Recently, MarketingSherpa asked consumers how they would prefer to receive communications from brands and retailers. The results of the study showed that only eight percent of respondents didn’t want to receive marketing information, which is good for all marketers, right? Two even more interesting points came out of the study that deserve careful consideration if marketers are to succeed in their efforts to better the competition.
- 59% of respondents said they prefer to find products by shopping at the store (followed by word of mouth from family and friends at 57%).
Why is this so important that it warrants discussion? The answer is simple. These days companies focus much of their attention on understanding their customers by segmenting them into groups, analyzing shopper card data, conducting focus groups or by other such techniques. But do any of these approaches really help companies understand why a customer who is in the store shopping decides to pick up and purchase their product instead of a similar product offered by the competition? All of the aforementioned data options lack the ability to tap into what really happens when a shopper is in the store shopping. Did a customer notice a display that contained the product they selected; did they like the packaging better; or was it placed at the proper eye level on the shelf? Only when data gained from in store eye-tracking research is combined with captured qualitative data can a company get the most complete reason for why their product was selected instead of the competition. The other research and advertising can definitely help with influencing and understanding purchases, but if 59% of people say they want to make their purchase decision at a store, then knowing what happens when a customer is in the store is critical to future success.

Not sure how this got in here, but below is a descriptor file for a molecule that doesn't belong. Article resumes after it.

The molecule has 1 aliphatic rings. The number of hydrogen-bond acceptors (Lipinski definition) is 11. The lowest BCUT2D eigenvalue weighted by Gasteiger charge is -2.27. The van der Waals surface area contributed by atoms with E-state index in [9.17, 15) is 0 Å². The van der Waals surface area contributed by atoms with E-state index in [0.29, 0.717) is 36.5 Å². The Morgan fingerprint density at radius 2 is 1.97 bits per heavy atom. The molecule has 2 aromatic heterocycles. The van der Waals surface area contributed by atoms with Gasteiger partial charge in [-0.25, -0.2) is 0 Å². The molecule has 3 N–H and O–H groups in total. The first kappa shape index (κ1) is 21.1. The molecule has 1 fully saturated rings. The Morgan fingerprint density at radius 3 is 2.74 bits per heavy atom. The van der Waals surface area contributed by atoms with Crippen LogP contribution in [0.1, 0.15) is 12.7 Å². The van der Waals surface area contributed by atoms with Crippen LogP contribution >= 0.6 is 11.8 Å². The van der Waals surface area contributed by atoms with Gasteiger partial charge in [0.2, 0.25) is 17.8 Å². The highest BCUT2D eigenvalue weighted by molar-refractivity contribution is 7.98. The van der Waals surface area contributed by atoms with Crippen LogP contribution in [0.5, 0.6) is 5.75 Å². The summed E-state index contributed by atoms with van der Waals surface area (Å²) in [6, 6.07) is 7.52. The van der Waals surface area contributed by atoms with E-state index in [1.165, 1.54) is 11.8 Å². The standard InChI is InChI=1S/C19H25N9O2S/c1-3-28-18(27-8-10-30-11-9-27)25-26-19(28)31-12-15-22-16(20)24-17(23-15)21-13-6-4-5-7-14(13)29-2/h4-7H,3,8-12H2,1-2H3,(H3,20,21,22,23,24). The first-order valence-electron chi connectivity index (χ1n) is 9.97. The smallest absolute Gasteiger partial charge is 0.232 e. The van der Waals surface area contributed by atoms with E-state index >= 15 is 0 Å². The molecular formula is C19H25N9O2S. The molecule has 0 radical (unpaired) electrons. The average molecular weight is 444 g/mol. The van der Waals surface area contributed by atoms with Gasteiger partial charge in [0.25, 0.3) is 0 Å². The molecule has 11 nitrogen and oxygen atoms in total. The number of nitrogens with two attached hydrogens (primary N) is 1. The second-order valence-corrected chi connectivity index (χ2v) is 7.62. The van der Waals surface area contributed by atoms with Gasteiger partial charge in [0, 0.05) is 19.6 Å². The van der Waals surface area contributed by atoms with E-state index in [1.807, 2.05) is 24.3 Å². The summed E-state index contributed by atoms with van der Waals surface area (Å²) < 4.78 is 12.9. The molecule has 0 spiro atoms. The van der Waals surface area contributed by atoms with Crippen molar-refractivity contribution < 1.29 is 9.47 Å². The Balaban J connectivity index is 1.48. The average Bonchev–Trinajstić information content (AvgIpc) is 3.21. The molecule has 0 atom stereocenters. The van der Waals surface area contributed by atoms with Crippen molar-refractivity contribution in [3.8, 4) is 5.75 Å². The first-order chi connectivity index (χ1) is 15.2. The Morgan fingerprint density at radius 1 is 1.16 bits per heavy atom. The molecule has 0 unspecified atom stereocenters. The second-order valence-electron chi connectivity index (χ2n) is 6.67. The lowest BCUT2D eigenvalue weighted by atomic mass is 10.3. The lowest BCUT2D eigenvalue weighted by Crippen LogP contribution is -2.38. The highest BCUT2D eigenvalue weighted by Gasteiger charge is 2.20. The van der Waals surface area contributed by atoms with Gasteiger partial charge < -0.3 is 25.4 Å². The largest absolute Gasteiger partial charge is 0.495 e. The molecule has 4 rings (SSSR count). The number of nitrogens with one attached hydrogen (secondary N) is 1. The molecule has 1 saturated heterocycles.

- Respondents also stated that when they are away from their computer they still mainly prefer messages in print ads and in emails to their smartphones.
This is also an important fact because just like a shopper’s interactions in a store, their interactions with print ads and email marketing is just as much a science as it is an art. In order to understand what resonates from these messages, companies must take a look at the ads themselves. Focus groups can certainly be conducted, but they won’t identify subconscious identifiers. A reader may not be able to tell you after the fact exactly what the first thing they looked at in an ad was or how long they looked at each element, as these are things that most people just do and not really think about and analyze on the fly. Eye-tracking research however can illustrate through heat maps and length of fixation what resonates and what doesn’t.